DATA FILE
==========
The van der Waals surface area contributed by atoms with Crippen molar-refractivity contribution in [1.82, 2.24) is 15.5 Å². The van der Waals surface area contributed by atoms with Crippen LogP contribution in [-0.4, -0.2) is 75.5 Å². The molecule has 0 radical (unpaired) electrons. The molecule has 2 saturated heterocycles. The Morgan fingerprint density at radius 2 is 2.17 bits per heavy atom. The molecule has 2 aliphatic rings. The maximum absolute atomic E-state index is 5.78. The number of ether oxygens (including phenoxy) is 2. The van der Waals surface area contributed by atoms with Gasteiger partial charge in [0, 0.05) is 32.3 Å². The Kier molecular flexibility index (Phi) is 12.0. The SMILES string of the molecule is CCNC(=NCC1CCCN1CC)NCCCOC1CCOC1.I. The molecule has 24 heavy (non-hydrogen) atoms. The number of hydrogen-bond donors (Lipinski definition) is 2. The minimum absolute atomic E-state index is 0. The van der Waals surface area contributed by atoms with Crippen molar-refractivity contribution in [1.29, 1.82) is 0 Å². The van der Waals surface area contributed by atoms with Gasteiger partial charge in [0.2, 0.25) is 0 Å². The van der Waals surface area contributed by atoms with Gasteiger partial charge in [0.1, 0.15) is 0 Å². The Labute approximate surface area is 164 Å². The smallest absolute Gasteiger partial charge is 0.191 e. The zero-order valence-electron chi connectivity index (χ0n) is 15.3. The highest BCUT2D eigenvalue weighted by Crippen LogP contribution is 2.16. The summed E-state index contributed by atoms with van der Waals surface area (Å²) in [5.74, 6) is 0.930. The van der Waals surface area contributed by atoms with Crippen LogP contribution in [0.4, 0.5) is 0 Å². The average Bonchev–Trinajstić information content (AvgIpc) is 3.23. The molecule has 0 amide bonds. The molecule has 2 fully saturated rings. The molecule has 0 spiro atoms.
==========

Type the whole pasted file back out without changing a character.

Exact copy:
The van der Waals surface area contributed by atoms with Crippen molar-refractivity contribution in [1.82, 2.24) is 15.5 Å². The van der Waals surface area contributed by atoms with Crippen LogP contribution in [-0.4, -0.2) is 75.5 Å². The molecule has 0 radical (unpaired) electrons. The molecule has 2 saturated heterocycles. The Morgan fingerprint density at radius 2 is 2.17 bits per heavy atom. The molecule has 2 aliphatic rings. The maximum absolute atomic E-state index is 5.78. The number of ether oxygens (including phenoxy) is 2. The van der Waals surface area contributed by atoms with Gasteiger partial charge in [0, 0.05) is 32.3 Å². The Kier molecular flexibility index (Phi) is 12.0. The SMILES string of the molecule is CCNC(=NCC1CCCN1CC)NCCCOC1CCOC1.I. The molecule has 24 heavy (non-hydrogen) atoms. The number of hydrogen-bond donors (Lipinski definition) is 2. The minimum absolute atomic E-state index is 0. The van der Waals surface area contributed by atoms with Crippen molar-refractivity contribution in [1.29, 1.82) is 0 Å². The van der Waals surface area contributed by atoms with Gasteiger partial charge in [0.2, 0.25) is 0 Å². The van der Waals surface area contributed by atoms with Gasteiger partial charge in [0.1, 0.15) is 0 Å². The Labute approximate surface area is 164 Å². The smallest absolute Gasteiger partial charge is 0.191 e. The zero-order valence-electron chi connectivity index (χ0n) is 15.3. The highest BCUT2D eigenvalue weighted by Crippen LogP contribution is 2.16. The summed E-state index contributed by atoms with van der Waals surface area (Å²) in [5.74, 6) is 0.930. The van der Waals surface area contributed by atoms with Crippen LogP contribution in [0.4, 0.5) is 0 Å². The average Bonchev–Trinajstić information content (AvgIpc) is 3.23. The molecule has 0 amide bonds. The molecule has 2 fully saturated rings. The molecule has 0 spiro atoms.